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Putting together the family jigsaw puzzle

February 12, 2014 - Andrea Johnson
Nearly six months after I had my DNA tested through the company 23andme, more clues to a lost family continue to emerge.

I signed up for the service hoping to learn more information about my ancestry, the Finnish side in particular. That was before 23andme ran into some difficulties with the federal government and discontinued the health analysis portion of its DNA testing service. I don't know whether the health analysis was really accurate, but identification of possible family members certainly is accurate. So far the service has put me in touch with people I know are actually related to me: my maternal grandfather's first cousin and a third cousin on my father's side, as well as more distant relatives who share identifiable ancestors with me.

But so far I have not learned anything solid about my Finnish great-grandfather. I know that he was from Finland but little else, including the names of his parents, where he was from in Finland or even whether he changed his name before coming to the United States. He vanishes from all the records after about 1922. However, I do carry a bit of his DNA and that is what I have pinned my hopes on for finding out more about the man who has been the family mystery for nearly 100 years.

Trying to figure out family connections with so little information has been a lot like putting together a jigsaw puzzle. The Finnish population is also so homogenous and the sample pool so small that many Finns are identified as relatives and may show up as more related than they truly are. But some Finns are more related to me than others. Though progress has been slow, 23andme also has enabled me to compare the DNA of those "DNA relatives" from Finland and try to determine which of us match in the same segment on the same chromosome. Two of those people, identified by 23andme as possible third cousins, match me and each other in the same segment on the same chromosome. They are also far less related to the Finnish relatives I know more about, which makes me think they might well be relatives of my great-grandfather rather than relatives of my Finnish-American great-grandmother and her family.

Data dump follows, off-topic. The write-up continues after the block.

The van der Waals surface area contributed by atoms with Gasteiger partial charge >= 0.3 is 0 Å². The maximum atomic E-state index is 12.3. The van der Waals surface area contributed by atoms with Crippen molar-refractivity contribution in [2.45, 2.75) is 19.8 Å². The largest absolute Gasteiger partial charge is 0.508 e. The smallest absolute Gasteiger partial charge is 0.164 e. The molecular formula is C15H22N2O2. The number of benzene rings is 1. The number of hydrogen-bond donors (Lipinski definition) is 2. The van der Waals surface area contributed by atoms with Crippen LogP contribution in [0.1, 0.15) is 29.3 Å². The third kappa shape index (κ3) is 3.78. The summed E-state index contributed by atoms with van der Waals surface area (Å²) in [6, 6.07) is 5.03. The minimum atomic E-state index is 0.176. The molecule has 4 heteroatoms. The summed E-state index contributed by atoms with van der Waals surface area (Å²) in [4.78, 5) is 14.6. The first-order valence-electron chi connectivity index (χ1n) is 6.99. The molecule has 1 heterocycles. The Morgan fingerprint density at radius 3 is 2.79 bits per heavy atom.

Will this help me learn who my great-grandfather was and where he was from? Maybe not, since any connection is 100 years in the past and the relatives are third and fourth cousins. I don't know much about my third cousins or their relatives and most other people don't either. But it does give me a place to look, now that I know my great-grandfather was probably from northern Finland, from a city near Turku. It has also given me several new Finnish cousins to visit if I ever travel to Finland.

 
 

Article Comments

(2)

AndreaJohnson

Mar-06-14 6:19 PM

Still no luck with the Finns but other long lost relatives keep coming to light. One of the things I find interesting is the way DNA seems to be passed down. 23andme claims that grandson of one of my great-grandfather's half sisters is my fourth cousin. He'd actually be my father's second cousin in the half blood and my second cousin once removed in the half blood. I would assume half siblings are more closely related than cousins but obviously less so than full siblings. There really isn't a word to define my exact relationship to this fellow, who I didn't know existed and who lives in Canada. My grandfather's half siblings were all so much older that they weren't in contact with our family.

keyzgirl62

Feb-17-14 1:23 PM

I was lucky to be born the youngest child of the youngest child on my father's side. Also, my grandmother was 40 when she had my dad and he was 40 when I was born so I knew her (she lived to be 105) and Dad had a wealth of information about her family. I even met my great uncle John from Norway once. Unfortunately, things are a bit murkier on my mother's side of things and she does not really have much information which I find odd. I'm very interested in the 23andme idea just to gain more knowledge of my grandmother on my mom's side. Keep up with your updates. It's fascinating!

 
 

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